Biology & Earth Science
Dr. Simon Lawrance
First Committee Member
Dr. Jeffrey Lehman
Second Committee Member
Dr. Sarah Bouchard
Third Committee Member
Dr. Joan Rocks
African Penguin, Major Histocompatibility Complex, Genetic Diversity, MHC, Spheniscus demersus, Ex Situ Populations
Biodiversity | Genetics | Population Biology | Zoology
As an endangered species, the African penguin (Spheniscus demersus) is at risk of becoming extinct in the wild due to destruction of their coastal habitat and reduction in food availability. The development of a genetically diverse and healthy captive population is important in helping to conserve the species. The goal of this project was to determine the genetic diversity of the class II major histocompatibility complex (MHC) of a wild population of African penguins and compare it to the diversity of the captive population at Mystic Aquarium in Mystic, Connecticut that has previously been studied. We found that the wild population of African penguins that was sampled had similar levels of heterozygosity to the captive Mystic Aquarium penguins but the number of alleles found in the wild population was twice that of the captive population. Two undescribed alleles were also found in the wild population. These results have important implications in future management of this species as they indicate that practices need to be put into place to enhance the genetic variability of our captive populations to help ensure conservation of the species.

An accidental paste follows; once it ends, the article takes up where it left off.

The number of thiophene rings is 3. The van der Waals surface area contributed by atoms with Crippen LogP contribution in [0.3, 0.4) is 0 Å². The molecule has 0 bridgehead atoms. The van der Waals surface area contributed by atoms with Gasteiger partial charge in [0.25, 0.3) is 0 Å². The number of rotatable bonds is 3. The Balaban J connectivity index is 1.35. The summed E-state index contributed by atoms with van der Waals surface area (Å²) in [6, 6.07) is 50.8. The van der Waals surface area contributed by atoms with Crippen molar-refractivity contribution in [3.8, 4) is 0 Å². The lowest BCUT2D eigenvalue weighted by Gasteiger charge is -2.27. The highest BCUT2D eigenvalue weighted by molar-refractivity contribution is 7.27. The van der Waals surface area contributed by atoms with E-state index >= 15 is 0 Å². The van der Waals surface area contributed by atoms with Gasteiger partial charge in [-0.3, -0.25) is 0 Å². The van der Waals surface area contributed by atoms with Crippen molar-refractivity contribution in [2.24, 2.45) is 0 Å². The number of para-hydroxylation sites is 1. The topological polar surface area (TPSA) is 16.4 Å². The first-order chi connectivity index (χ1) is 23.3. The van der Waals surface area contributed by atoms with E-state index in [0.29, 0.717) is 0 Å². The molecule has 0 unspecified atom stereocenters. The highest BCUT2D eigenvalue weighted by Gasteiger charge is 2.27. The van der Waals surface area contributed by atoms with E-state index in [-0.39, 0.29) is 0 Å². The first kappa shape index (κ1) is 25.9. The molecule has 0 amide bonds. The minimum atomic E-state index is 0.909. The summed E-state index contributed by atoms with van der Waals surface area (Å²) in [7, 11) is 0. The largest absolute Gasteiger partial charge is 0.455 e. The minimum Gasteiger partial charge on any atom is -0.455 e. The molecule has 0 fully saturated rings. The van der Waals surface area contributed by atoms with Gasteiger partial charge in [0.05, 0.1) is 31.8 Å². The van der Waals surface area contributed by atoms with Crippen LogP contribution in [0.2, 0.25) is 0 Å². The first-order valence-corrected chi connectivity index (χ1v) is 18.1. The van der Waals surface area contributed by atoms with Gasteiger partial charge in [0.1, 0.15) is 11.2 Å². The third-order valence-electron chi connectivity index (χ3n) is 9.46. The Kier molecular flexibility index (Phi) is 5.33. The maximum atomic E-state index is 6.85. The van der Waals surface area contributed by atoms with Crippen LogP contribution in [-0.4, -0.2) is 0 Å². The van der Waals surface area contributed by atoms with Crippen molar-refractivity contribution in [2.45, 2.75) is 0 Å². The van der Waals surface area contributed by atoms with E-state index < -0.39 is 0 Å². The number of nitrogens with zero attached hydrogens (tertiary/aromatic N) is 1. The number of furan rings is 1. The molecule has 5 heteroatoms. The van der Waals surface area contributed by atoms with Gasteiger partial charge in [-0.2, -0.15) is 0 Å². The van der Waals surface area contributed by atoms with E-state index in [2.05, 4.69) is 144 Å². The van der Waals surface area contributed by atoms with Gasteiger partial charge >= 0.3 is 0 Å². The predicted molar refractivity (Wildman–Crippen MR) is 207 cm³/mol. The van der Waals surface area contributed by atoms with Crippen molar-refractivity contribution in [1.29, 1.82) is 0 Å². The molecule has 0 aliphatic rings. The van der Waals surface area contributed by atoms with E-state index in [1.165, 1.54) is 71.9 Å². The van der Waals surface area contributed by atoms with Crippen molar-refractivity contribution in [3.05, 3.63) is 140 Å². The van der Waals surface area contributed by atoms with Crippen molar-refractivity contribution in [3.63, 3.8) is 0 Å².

Willmer, Emily, "A Comparison of the Genetic Diversity of the Class II Major Histocompatibility Complex in ex situ and in situ Populations of African Penguins (Spheniscus demersus)" (2015). Honors Thesis Projects. Paper 5.
Available for download on Friday, April 14, 2017